My shorthand for Theodor Fontane is that he brought the techniques of Flaubert into German literature, which spent most of the 19th century in its own aesthetic world. I do not actually know that Fontane even read Flaubert. He certainly could have reached the same point on his own path, his decades as a journalist and travel writer leading him, when he decided to turn to fiction at a fairly late age (59 when he published his first novel), to a Flaubert-like style: lots of incidental minutiae, limited third person point of views with lots of shifts among characters, scenes of dialogue that are more like chatter (another kind of minutiae). Attention to detail but at a distance. His novels are in the genre I call, after Trollope, “The Way We Live Now,” but with a style radically different than the voluble Trollope’s.
He was if anything more radical than Flaubert, spending more time on the surface of his story, allowing less time in the thoughts of his character. Flaubert was more of a telepath. Fontane just sees his characters, and hears what they say, thus the details and the chatter, Fontane’s artful, or trivial, means to reveal who his characters really are.
I keep nattering to excess about Flaubert not just because of style, but because Fontane’s best known novel, in English, at least, is an adultery novel, although one that has little resemblance to Madame Bovary. Much closer is Fontane’s 1882 novella L’Adultera, the title translated, perhaps unnecessarily, by Gabrielle Annan as The Woman Taken in Adultery. The Italian title is the name of a Tintoretto painting, the acquisition of which by the good-hearted but insecure Commercial Councillor van der Straaten prefigures the events of the novel. Poor van der Straaten – his great fault is that at this worst, he is annoying, not solely but especially to his young, elegant wife. His anxiety about being annoying is especially annoying. For example, giving his wife the gift of a painting about an adulteress as an expression of his fear of adultery. I believe we now use the term “passive aggressive.”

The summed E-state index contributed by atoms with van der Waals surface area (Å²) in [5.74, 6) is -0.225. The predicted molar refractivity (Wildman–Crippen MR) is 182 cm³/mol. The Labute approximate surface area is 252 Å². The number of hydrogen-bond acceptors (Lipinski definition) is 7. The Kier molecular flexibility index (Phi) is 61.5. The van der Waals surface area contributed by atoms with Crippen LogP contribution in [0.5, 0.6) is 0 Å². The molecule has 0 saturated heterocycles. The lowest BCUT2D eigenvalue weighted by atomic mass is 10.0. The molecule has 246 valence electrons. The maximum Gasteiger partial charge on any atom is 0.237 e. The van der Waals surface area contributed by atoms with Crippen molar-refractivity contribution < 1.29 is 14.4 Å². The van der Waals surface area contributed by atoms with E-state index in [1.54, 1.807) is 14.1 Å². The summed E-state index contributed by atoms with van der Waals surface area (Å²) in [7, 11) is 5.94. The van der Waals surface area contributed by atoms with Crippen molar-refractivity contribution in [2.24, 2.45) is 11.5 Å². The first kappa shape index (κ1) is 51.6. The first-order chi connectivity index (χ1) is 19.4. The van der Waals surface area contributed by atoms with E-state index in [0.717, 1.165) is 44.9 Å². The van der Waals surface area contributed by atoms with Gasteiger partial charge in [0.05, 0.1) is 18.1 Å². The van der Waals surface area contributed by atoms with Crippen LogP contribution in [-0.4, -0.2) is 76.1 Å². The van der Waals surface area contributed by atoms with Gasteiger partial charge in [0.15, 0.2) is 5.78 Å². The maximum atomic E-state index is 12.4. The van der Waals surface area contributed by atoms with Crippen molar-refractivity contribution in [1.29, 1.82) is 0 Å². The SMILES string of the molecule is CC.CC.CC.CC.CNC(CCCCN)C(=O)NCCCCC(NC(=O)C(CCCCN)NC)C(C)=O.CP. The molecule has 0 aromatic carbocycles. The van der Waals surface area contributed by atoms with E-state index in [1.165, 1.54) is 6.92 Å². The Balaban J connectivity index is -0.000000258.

A big difference from Flaubert and Madame Bovary: despite his authorial distance – because of it, he might insist – he creates great sympathy for all of his major characters. L’Adultera is a novel of surprising warmth and forgiveness. How can I not be sympathetic to a man who fears his family excursion to the countryside will be ruined:
“… out in front all the time with a harmonica.”
“For heaven’s sake,” cried van der Straaten, “A squeezebox?”
“No sir. More like a mouth organ.”
“Thank God…” (Ch. 8, p. 47)
Maybe this ploy for the sympathy of the reader is too blatant, since we all loather the squeezebox, but Fontane does create other, perhaps more substantial reasons to sympathize with van der Straaten and to not laugh but wince when he plays the fool too much.
The wife receives a similarly gentle, clear-eyed treatment. The reconciliation at the novel’s end is a lovely moment, even if it still a bit passive-aggressive (“’Always the same. Well meaning but clumsy.” Ch. 22, 129), and involves a specific kind of Prussian Christmas gift that requires a footnote. I sometimes come across dismay that 19th century novels about adultery always end in a certain way. No, not always.